Let's start with a question: How much of your portfolio have you stashed in foreign stocks?
If you're like most Americans, you probably said "about 17%." That's the amount of total U.S. investment in foreign issues. Now for the really important question: Is that enough?
Well, is it?
Not according to Dr. Jeremy Siegel of the Wharton School of Business. He's earning notoriety by telling U.S. investors to stuff as much as 40% of their portfolios into foreign stocks. That's right: 40%!
Though Charlie Munger has had some fun at Siegel's expense, calling him "demented," I think Siegel is spot-on in this regard. Well, maybe not spot-on -- 40% may be a bit high. But this is America, darn it! If we don't use hyperbole ...
Back to your regularly scheduled article
While 40% may be aggressive, there's no reason why American investors shouldn't make foreign stocks at least 20% to 30% of their portfolios. After all, domestic growth is slowing, and capital is flowing out of the United States and into other countries as never before.
Accordingly, you will be left behind if you are not invested in the world's best stocks.
Your portfolio check-up
So how can you measure the amount of your portfolio that sits in international stocks? It's an inexact science. Microsoft, for example, is an American icon, based in Redmond, Wash., with 44,000 employees in this country, that trades on the U.S.-based Nasdaq. Even so, it's sort of an international stock.
The company has 27,000 international employees, pays 15% or so of its income taxes abroad, and derives a "significant" amount of revenue from other countries. When you're checking your portfolio for international allocation, I'd consider about 30% of a Microsoft holding "international."
It's important to do this math with every stock you own, regardless of where the company is based. Embraer (NYSE: ERJ ) and Cemex (NYSE: CX ) , for example, are based in Latin America, but they do business around the globe. Banco de Chile (NYSE: BCH ) and America Movil (NYSE: AMX ) , however, concentrate their operations almost completely in Latin America; and American companies such as Kraft (NYSE: KFT ) and Procter & Gamble (NYSE: PG ) are seeing their revenue mix become less and less "American."
Add it up
But even if 20% of your stock portfolio is in foreign issues, it may not be enough. Remember: Your investments don't exist in a vacuum.
Consider this scenario: You live in Houston. You work for Enron. You invest in nothing but Enron stock. When Enron goes bankrupt, you lose not only your job, but your savings, too, and no one around wants to buy your house.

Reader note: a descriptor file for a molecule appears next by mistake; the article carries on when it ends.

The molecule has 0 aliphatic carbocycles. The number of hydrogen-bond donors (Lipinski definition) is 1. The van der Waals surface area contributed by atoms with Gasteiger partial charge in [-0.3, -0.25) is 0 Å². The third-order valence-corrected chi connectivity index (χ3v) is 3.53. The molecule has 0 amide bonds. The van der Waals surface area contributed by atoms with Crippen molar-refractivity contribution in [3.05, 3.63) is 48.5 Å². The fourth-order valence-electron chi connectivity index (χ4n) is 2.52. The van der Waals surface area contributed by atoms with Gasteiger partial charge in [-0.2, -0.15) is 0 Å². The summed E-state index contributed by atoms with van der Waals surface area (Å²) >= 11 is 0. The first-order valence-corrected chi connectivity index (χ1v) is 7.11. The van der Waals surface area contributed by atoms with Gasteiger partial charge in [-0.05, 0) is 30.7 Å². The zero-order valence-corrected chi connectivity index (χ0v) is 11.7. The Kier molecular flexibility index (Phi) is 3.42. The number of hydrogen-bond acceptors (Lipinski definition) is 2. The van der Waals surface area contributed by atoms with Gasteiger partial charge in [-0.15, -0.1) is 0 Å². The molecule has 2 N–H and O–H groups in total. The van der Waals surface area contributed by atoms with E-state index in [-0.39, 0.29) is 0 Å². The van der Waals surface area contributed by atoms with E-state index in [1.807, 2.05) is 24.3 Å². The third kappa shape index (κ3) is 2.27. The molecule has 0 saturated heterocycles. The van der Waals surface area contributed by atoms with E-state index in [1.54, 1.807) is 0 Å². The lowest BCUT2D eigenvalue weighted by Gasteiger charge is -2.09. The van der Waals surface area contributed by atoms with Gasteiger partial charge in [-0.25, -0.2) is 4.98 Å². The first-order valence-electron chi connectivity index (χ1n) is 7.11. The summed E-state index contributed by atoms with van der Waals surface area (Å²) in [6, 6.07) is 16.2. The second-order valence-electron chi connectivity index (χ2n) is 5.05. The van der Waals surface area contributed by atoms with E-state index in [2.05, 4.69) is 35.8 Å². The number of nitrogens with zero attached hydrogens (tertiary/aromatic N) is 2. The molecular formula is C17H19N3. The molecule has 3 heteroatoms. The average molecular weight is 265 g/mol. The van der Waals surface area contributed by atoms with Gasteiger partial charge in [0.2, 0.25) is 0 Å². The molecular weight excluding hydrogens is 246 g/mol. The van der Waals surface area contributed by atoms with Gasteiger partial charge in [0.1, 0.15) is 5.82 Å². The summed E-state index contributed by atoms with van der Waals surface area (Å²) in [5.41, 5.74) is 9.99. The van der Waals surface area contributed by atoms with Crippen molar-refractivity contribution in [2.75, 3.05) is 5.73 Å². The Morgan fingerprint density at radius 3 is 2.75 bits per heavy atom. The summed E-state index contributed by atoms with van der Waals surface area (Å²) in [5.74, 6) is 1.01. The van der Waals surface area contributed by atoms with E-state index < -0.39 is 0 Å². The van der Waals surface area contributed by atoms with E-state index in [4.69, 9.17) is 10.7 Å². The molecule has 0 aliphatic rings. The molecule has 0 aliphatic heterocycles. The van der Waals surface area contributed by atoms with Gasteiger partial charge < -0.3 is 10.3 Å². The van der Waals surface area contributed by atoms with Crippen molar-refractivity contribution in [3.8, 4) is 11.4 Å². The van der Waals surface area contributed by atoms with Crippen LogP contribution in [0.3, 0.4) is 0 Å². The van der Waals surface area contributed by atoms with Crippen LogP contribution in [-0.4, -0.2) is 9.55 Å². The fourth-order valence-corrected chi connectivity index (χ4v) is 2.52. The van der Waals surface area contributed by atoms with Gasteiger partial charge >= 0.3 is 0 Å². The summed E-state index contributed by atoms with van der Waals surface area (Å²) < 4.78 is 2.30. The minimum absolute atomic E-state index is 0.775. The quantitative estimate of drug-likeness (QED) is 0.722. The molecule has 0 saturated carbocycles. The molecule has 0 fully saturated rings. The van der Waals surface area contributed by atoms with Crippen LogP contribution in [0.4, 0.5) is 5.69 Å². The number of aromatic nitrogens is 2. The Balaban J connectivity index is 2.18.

Or what about this one: You live in New Orleans. You work in New Orleans. You invest in nothing but New Orleans-related companies such as Whitney Holding, Entergy, and Harrah's Entertainment. Thankfully, the region and many of its businesses are now bouncing back, but in the wake of Hurricane Katrina, you could have found yourself out of a house and a job, and seen your investment accounts significantly down.
Enron, New Orleans ... the United States?
Simply put: When you tie every part of your financial well-being to one place, you increase the risk of disaster. So if you own a home in the United States and earn your living from an American corporation, take that into account when deciding how much foreign exposure you need in your portfolio.
You might even find yourself approaching Siegel's magic number of 40%.
The Foolish bottom line
When you do, you may find out that you're severely underinvested in foreign stocks. That's precisely why we're offering our new investing service, Motley Fool Global Gains. There, Bill Mann and his team of analysts make it their mission to uncover the best international equities on the market. They'll also help you calibrate your portfolio to ensure that you have all of the international exposure you need.
For more information on joining Global Gains free for 30 days, click here.
This article was originally published on Oct. 30, 2006. It has been updated.
Tim Hanson does not own shares of any company mentioned. Embraer and Cemex are Motley Fool Stock Advisor recommendations. Kraft is an Income Investor choice. The Fool's disclosure policy speaks seven languages, including Latin.